The current public health emergency (PHE) is set to expire on April 16. While the Biden administration is likely to extend the PHE, administration officials have yet to comment on their specific plans. Uncertainty over the end of the PHE has fueled conversations over what the implications would look like for temporary health care policies that expire once the PHE officially concludes.
Blog posts from the last two weeks have looked at how the end of the PHE would affect Medicare’s temporary telehealth waivers and Medicaid coverage. This week’s blog post focuses on how ending the PHE would impact the Food and Drug Administration’s (FDA) emergency use authorizations (EUAs).
Background: An EUA allows the FDA to authorize unapproved medical products or unapproved uses of approved medical products – like vaccines and treatments – to be used to diagnose, treat, or prevent serious or life-threatening diseases in cases where there are no adequate, approved, and available alternatives. Since the start of the COVID-19 PHE on January 31, 2020, the FDA issued hundreds of EUAs for pharmaceutical and medical devices related to COVID-19.
How? Section 564 of the Federal Food, Drug and Cosmetic (FD&C) Act allows the FDA to issue four different types of EUAs during a PHE for diagnostics, respiratory equipment, medical devices, and drugs/biologics. However, the FDA still has the authority to issue an EUA outside of a PHE thanks to the Pandemic and All-Hazards Preparedness Reauthorization Act (PAHPRA) of 2013, which grants Department of Health and Human Services flexibility to declare that “circumstances exist” outside of a PHE to allow EUAs to be issued.
What does the end of the PHE mean for the EUAs? Unlike the other temporary authorities related to telehealth and Medicaid, all EUAs that are issued by the FDA remain in effect until the FDA withdraws the EUA declaration. For instance, the EUA declarations issued for the Zika and Ebola pandemics were never withdrawn and are currently in effect, even though their respective PHEs have long since expired.
However, one FDA policy, separate from EUAs, will expire at the conclusion of the PHE – enforcement discretion. This policy allows the FDA to waive enforcement of its usual requirements for pre-market approval to allow drug products to be modified for additional uses without full approval from the agency. In contrast, drug products approved via an EUA must still meet specific criteria on safety and effectiveness. Once the PHE ends, the FDA will revert to its regular enforcement policies, and all products where enforcement discretion once applied must then meet all standard FDA legal requirements in order to continue to be sold in the US.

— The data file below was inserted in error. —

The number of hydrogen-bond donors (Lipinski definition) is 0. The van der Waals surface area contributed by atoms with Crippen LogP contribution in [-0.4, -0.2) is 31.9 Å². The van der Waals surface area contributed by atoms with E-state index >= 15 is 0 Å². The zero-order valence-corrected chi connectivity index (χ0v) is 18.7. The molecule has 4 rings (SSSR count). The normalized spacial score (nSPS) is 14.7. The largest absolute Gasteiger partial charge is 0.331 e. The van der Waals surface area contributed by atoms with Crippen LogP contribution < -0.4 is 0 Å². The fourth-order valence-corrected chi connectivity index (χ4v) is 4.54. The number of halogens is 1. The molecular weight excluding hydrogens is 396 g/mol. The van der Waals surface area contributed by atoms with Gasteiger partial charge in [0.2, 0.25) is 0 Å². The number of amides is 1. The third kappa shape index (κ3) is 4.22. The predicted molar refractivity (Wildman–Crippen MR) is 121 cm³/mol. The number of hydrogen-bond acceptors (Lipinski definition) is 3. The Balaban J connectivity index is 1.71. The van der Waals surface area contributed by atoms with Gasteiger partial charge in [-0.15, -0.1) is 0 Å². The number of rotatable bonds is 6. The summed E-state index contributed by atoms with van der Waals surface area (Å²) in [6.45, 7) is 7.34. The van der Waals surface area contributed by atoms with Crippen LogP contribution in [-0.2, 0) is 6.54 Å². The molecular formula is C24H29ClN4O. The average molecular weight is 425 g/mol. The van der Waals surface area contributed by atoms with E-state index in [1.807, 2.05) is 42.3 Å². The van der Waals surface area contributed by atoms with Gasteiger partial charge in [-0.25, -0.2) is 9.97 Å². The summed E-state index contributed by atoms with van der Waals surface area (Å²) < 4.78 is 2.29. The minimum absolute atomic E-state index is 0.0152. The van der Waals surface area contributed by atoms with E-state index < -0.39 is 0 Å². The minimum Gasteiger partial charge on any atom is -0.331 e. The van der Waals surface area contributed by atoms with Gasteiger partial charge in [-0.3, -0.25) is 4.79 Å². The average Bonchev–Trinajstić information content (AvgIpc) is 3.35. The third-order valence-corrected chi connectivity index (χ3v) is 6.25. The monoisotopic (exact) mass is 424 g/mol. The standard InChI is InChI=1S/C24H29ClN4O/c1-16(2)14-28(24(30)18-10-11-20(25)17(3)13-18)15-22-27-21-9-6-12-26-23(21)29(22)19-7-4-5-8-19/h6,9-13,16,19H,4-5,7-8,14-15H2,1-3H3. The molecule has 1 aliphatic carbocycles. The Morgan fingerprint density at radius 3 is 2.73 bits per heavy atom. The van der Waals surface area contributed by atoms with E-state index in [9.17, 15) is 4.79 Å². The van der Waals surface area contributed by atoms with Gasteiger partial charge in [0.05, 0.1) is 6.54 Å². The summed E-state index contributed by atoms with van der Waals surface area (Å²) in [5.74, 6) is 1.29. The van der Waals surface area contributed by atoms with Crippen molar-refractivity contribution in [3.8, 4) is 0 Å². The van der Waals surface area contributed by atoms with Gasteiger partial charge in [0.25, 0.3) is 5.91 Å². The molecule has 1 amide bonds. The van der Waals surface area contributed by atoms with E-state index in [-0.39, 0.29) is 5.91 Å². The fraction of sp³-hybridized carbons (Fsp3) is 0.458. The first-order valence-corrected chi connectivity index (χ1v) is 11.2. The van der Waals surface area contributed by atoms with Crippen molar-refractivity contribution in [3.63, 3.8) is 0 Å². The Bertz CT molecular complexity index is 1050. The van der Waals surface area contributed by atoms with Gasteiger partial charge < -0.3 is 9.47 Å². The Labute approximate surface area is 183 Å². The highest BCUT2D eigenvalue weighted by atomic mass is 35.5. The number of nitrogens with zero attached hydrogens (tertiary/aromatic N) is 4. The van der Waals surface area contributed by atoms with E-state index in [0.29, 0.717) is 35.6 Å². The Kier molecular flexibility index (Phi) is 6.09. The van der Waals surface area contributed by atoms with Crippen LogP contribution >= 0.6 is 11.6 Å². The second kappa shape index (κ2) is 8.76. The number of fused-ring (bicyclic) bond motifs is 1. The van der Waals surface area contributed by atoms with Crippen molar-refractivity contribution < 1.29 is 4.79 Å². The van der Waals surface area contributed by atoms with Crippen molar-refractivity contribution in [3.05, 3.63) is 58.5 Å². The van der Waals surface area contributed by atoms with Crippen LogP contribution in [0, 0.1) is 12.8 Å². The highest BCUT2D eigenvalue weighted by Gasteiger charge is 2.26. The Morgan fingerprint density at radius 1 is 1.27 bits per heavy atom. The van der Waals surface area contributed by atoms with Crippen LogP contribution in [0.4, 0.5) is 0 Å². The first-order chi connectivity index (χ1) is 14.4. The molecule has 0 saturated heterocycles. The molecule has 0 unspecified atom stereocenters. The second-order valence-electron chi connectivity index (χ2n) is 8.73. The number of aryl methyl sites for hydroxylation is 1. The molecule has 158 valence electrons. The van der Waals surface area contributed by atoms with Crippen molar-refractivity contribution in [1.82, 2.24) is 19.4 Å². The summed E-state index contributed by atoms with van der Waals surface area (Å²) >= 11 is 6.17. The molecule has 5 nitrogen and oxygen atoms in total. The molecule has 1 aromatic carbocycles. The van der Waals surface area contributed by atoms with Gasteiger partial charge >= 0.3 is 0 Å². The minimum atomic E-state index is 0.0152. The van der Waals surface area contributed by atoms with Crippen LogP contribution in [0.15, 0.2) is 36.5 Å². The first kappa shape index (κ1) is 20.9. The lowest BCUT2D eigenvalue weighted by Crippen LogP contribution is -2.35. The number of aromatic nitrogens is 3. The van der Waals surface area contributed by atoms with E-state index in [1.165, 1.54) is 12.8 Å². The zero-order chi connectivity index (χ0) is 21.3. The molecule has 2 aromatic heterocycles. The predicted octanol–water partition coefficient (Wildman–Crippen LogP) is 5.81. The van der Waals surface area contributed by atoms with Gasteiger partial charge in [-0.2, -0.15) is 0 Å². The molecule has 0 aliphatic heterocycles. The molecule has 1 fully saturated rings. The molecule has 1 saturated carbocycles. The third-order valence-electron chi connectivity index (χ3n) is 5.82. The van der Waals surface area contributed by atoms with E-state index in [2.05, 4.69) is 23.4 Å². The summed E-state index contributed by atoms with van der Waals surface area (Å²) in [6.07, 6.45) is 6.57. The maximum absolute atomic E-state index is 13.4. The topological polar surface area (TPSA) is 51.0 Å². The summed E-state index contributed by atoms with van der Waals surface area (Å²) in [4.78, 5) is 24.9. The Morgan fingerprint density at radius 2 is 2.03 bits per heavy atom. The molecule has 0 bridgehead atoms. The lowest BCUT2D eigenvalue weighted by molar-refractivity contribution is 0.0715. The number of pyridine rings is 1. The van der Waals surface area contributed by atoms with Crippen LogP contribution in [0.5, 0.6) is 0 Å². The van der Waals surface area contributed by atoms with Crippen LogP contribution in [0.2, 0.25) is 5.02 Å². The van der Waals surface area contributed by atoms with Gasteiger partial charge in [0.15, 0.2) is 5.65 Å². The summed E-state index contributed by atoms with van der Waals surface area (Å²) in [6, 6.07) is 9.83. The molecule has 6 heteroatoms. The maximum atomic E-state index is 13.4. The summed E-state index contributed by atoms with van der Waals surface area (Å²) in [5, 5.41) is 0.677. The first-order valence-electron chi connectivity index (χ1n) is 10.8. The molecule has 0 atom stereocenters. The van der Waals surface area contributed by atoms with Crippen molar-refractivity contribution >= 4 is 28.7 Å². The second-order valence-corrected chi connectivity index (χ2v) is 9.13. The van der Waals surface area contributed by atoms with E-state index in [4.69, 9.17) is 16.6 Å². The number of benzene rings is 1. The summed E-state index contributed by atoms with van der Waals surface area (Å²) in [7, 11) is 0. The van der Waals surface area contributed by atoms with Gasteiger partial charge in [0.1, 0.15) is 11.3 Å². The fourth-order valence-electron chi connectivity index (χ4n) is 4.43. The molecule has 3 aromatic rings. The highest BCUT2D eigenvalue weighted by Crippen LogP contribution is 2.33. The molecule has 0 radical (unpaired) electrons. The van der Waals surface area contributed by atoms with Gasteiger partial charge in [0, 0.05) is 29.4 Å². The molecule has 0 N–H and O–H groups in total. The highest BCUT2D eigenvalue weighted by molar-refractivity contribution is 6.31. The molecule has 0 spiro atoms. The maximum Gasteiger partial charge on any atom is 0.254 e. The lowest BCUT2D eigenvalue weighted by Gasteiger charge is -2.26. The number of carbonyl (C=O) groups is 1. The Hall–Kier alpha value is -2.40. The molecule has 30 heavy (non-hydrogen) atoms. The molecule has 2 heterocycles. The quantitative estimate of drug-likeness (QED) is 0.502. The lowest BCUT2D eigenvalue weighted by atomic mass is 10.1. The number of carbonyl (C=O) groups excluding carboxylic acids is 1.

Planning for a Post-EUA Future
Unlike the EUAs for Zika and Ebola treatments, the FDA has communicated that it doesn’t want the COVID-19 EUAs to stick around forever and manufacturers should expect an “eventual resumption of normal operations.” To this end, the FDA issued two draft guidance documents in late December to help facilitate a return to normal:
- Transition Plan for Medical Devices Issued EUAs During the COVID-19 Public Health Emergency. This provides a plan for manufacturers of drug products that received an EUA to seek formal market access (including a three-phase transition process with specific timelines for complying with regulations and submitting market application). It says HHS would issue an advanced notice of termination of the EUA declaration 180 days in advance.
- Transition Plan for Medical Devices that Fall Within Enforcement Policies Issued During the COVID-19 Public Health Emergency. This would also allow a three-phase transition process for manufacturers to seek formal market access decisions for modified use of their products, or to revert their products back to previous authorizations.
Uncertain Future for Stakeholders
On February 22, the FDA held a webinar for industry stakeholders about its draft guidance documents on its post-pandemic transition plans, and like their counterparts in telehealth and Medicaid, the stakeholders from the pharmaceutical and medical device industries had a lot of questions.
- Of the four EUA declarations, three are specific to devices, and it’s not clear if the agency will withdraw those EUAs all at once or at different times.
- The webinar did not offer stakeholders a clear answer on whether HHS issues the advance notice on withdrawing the EUA declarations first, or FDA will finalize its two guidance documents on its transition plans. Instead, FDA staff told attendees that whatever happens first depends on the course of the pandemic. If hospitalizations continue to decline and stay low, HHS may pull the EUA declarations first; otherwise, finalization of the guidance documents could come sooner.
- The FDA says more guidance is on the way, but it’s unknown when it will be released. According to FDA staff, this would pertain to the types of data FDA will consider when transitioning a drug product from an EUA to formal market access, such as how real-world evidence will be considered.
While pharmaceutical industry stakeholders can feel relieved that EUAs won’t expire with the end of the PHE and that the FDA is making plans for a post-pandemic world, question about what that world will look like simply add to the narrative that the federal government’s take on health care policies once the PHE ends need significant refinement.